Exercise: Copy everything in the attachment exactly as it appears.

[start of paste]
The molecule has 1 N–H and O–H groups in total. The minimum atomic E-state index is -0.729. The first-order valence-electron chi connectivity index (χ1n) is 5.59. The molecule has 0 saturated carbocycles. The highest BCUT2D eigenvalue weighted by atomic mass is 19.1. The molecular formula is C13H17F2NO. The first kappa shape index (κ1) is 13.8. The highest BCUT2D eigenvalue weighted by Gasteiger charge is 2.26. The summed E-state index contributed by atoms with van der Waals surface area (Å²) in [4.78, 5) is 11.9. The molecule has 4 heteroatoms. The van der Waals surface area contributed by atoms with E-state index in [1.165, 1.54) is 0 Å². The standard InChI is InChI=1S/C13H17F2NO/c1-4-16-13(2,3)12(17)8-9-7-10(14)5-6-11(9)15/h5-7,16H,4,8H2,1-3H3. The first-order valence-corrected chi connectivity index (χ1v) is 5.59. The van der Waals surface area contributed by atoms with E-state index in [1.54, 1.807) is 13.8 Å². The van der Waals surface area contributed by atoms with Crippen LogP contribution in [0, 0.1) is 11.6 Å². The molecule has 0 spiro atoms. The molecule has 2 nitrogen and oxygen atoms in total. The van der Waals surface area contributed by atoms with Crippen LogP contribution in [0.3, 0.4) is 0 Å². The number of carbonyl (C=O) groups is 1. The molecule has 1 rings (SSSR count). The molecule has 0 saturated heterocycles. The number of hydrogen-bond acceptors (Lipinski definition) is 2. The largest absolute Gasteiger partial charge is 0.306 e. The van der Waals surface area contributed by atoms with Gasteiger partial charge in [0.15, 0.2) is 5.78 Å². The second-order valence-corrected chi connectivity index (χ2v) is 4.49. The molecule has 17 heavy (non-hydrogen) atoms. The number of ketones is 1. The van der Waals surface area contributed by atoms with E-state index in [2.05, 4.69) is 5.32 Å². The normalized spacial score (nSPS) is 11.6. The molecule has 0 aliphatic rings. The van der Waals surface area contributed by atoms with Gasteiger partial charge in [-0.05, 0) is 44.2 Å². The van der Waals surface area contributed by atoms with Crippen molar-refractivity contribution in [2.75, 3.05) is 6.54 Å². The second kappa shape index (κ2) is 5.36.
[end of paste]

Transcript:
The molecule has 1 N–H and O–H groups in total. The minimum atomic E-state index is -0.729. The first-order valence-electron chi connectivity index (χ1n) is 5.59. The molecule has 0 saturated carbocycles. The highest BCUT2D eigenvalue weighted by atomic mass is 19.1. The molecular formula is C13H17F2NO. The first kappa shape index (κ1) is 13.8. The highest BCUT2D eigenvalue weighted by Gasteiger charge is 2.26. The summed E-state index contributed by atoms with van der Waals surface area (Å²) in [4.78, 5) is 11.9. The molecule has 4 heteroatoms. The van der Waals surface area contributed by atoms with E-state index in [1.165, 1.54) is 0 Å². The standard InChI is InChI=1S/C13H17F2NO/c1-4-16-13(2,3)12(17)8-9-7-10(14)5-6-11(9)15/h5-7,16H,4,8H2,1-3H3. The first-order valence-corrected chi connectivity index (χ1v) is 5.59. The van der Waals surface area contributed by atoms with E-state index in [1.54, 1.807) is 13.8 Å². The van der Waals surface area contributed by atoms with Crippen LogP contribution in [0, 0.1) is 11.6 Å². The molecule has 0 spiro atoms. The molecule has 2 nitrogen and oxygen atoms in total. The van der Waals surface area contributed by atoms with Crippen LogP contribution in [0.3, 0.4) is 0 Å². The number of carbonyl (C=O) groups is 1. The molecule has 1 rings (SSSR count). The molecule has 0 saturated heterocycles. The number of hydrogen-bond acceptors (Lipinski definition) is 2. The largest absolute Gasteiger partial charge is 0.306 e. The van der Waals surface area contributed by atoms with Gasteiger partial charge in [0.15, 0.2) is 5.78 Å². The second-order valence-corrected chi connectivity index (χ2v) is 4.49. The molecule has 17 heavy (non-hydrogen) atoms. The number of ketones is 1. The van der Waals surface area contributed by atoms with E-state index in [2.05, 4.69) is 5.32 Å². The normalized spacial score (nSPS) is 11.6. The molecule has 0 aliphatic rings. The van der Waals surface area contributed by atoms with Gasteiger partial charge in [-0.05, 0) is 44.2 Å². The van der Waals surface area contributed by atoms with Crippen molar-refractivity contribution in [2.75, 3.05) is 6.54 Å². The second kappa shape index (κ2) is 5.36.